The EU, U.S., U.K. and Canada imposed fresh sanctions Monday on Chinese officials over the crackdown on Uyghurs and other Muslim minorities, while Japan — the sole G7 member not backing the measures — expressed “grave concerns” over the crackdown, which has sparked international outrage.
Asked about the possibility of Japan imposing its own economic sanctions, Chief Cabinet Secretary Katsunobu Kato stressed that there is no provision in the Foreign Exchange and Foreign Trade Law that allows the government to unilaterally impose sanctions based solely on the issue of human rights.
Tokyo faces a dilemma about how to deal with its powerful but crucial neighbor as fears grow of a new cold war between Beijing and the West. Kyodo quotes diplomatic sources in Beijing as warning that the leadership of President Xi Jinping has already become more wary of Tokyo’s political proximity to the U.S. as the allies work to curb Chinese clout in the region.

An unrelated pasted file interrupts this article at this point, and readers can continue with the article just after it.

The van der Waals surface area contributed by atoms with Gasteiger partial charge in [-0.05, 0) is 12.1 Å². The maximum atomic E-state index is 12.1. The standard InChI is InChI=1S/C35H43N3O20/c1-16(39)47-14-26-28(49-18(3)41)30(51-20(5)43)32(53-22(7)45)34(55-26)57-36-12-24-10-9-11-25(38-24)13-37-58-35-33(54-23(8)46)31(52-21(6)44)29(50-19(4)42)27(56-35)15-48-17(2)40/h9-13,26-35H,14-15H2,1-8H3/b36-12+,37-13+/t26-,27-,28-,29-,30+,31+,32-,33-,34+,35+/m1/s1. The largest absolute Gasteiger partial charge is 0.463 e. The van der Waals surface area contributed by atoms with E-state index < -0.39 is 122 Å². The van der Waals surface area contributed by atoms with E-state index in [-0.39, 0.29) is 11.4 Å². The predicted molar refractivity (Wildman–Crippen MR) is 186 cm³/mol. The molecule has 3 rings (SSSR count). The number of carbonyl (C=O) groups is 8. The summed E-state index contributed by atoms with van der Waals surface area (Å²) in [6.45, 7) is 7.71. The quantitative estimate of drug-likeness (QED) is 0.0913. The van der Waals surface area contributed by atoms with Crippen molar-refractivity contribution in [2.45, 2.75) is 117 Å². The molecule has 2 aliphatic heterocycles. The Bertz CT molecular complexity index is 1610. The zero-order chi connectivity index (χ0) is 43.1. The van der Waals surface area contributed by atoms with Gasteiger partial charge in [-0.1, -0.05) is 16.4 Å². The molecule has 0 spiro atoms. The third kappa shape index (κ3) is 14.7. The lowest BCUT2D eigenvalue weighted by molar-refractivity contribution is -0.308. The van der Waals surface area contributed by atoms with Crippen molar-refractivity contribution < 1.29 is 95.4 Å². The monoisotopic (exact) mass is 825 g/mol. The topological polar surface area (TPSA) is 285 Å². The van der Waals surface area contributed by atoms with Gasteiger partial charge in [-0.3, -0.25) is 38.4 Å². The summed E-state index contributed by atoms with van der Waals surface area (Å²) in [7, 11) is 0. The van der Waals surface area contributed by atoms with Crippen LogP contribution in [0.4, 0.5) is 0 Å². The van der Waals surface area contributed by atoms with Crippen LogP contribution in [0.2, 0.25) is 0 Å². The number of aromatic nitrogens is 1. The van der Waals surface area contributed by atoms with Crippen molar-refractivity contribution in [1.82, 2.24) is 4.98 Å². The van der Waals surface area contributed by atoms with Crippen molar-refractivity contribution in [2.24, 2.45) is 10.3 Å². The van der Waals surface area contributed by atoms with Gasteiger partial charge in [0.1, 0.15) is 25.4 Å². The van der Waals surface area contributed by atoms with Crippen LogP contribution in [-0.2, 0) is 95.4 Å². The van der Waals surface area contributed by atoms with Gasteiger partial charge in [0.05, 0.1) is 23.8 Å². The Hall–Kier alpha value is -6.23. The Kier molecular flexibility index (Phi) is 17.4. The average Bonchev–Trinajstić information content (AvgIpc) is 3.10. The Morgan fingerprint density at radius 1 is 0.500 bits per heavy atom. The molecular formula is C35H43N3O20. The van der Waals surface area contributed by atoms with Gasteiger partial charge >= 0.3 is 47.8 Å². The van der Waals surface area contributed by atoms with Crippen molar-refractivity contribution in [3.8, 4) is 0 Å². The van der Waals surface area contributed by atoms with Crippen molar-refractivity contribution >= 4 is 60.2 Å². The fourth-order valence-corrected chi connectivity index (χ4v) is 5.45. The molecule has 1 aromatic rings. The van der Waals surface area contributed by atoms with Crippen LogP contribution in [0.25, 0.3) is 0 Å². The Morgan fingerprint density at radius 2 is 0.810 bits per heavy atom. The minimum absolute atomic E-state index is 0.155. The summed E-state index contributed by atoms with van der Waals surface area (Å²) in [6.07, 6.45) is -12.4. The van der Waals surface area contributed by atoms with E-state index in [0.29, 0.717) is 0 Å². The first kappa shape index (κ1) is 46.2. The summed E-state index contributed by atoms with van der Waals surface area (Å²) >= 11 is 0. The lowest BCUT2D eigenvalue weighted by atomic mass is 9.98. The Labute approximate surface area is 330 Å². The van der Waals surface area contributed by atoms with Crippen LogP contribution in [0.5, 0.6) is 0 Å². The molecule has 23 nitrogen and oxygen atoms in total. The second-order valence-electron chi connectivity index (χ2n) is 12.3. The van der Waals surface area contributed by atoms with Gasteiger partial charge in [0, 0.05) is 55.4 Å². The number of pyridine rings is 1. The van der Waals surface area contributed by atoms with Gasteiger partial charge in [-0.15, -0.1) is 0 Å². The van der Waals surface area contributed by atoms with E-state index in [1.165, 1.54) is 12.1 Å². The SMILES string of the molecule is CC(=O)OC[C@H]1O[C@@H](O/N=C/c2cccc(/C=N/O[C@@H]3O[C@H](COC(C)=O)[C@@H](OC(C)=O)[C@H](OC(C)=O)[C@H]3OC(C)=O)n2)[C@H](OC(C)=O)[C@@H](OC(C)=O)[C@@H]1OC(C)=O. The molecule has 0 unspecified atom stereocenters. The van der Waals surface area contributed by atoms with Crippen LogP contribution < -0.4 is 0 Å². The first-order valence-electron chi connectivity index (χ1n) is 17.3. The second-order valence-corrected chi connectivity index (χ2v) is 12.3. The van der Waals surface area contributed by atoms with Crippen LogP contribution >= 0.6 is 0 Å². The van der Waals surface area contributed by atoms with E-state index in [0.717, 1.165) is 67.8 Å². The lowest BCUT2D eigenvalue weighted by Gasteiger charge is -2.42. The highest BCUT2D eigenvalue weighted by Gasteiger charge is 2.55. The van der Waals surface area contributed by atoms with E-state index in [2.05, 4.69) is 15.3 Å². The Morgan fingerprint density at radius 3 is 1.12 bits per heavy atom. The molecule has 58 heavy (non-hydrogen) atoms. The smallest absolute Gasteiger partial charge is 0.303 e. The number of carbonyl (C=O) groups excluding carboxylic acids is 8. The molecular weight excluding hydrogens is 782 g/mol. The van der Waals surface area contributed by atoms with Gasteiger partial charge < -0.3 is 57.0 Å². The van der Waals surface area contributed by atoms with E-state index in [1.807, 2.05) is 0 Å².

In a move sure to anger China, the Japanese and U.S. defense chiefs agreed in their recent meeting in Tokyo to closely cooperate in the event of a military clash between China and Taiwan, sources say. Tokyo has been reviewing the feasibility of dispatching the Self-Defense Forces to protect U.S. warships and planes in the event of such a crisis.
Meanwhile, a Japan Defense Ministry think tank report is warning that China has “steadily improved” its capability to fend off U.S. Navy vessels in the western Pacific, particularly with the deployment of ground-based anti-ship ballistic missiles on the Chinese coast.
On the U.S. side, its top commander for the Indo-Pacific region has suggested that the military hopes to create its own network of longer-range, land-based missiles in the western Pacific — possibly even on far-flung Japanese islands — to deter China from military action against Taiwan or the Japan-held Senkaku islets, Jesse Johnson reports.